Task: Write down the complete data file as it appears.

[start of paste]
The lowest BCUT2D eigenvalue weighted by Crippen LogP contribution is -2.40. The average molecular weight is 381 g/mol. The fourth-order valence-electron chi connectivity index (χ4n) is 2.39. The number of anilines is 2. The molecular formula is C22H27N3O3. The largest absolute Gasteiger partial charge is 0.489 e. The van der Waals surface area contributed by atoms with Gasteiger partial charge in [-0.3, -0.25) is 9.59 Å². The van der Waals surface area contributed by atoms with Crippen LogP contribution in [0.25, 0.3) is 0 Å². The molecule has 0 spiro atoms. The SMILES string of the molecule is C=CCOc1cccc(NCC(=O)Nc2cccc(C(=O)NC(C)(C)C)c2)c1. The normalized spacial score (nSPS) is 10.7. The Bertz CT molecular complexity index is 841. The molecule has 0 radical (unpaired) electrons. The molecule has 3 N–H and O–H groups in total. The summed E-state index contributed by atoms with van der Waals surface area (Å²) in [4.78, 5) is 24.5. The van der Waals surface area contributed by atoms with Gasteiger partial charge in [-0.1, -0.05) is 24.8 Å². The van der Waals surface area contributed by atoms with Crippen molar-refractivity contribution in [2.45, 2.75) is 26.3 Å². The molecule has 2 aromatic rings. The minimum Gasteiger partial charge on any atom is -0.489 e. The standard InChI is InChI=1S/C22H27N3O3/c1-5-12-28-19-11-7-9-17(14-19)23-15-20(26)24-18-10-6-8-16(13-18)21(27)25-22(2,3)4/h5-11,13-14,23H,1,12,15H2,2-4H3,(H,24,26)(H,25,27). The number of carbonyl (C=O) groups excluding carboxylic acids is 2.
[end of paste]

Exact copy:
The lowest BCUT2D eigenvalue weighted by Crippen LogP contribution is -2.40. The average molecular weight is 381 g/mol. The fourth-order valence-electron chi connectivity index (χ4n) is 2.39. The number of anilines is 2. The molecular formula is C22H27N3O3. The largest absolute Gasteiger partial charge is 0.489 e. The van der Waals surface area contributed by atoms with Gasteiger partial charge in [-0.3, -0.25) is 9.59 Å². The van der Waals surface area contributed by atoms with Crippen LogP contribution in [0.25, 0.3) is 0 Å². The molecule has 0 spiro atoms. The SMILES string of the molecule is C=CCOc1cccc(NCC(=O)Nc2cccc(C(=O)NC(C)(C)C)c2)c1. The normalized spacial score (nSPS) is 10.7. The Bertz CT molecular complexity index is 841. The molecule has 0 radical (unpaired) electrons. The molecule has 3 N–H and O–H groups in total. The summed E-state index contributed by atoms with van der Waals surface area (Å²) in [4.78, 5) is 24.5. The van der Waals surface area contributed by atoms with Gasteiger partial charge in [-0.1, -0.05) is 24.8 Å². The van der Waals surface area contributed by atoms with Crippen molar-refractivity contribution in [2.45, 2.75) is 26.3 Å². The molecule has 2 aromatic rings. The minimum Gasteiger partial charge on any atom is -0.489 e. The standard InChI is InChI=1S/C22H27N3O3/c1-5-12-28-19-11-7-9-17(14-19)23-15-20(26)24-18-10-6-8-16(13-18)21(27)25-22(2,3)4/h5-11,13-14,23H,1,12,15H2,2-4H3,(H,24,26)(H,25,27). The number of carbonyl (C=O) groups excluding carboxylic acids is 2.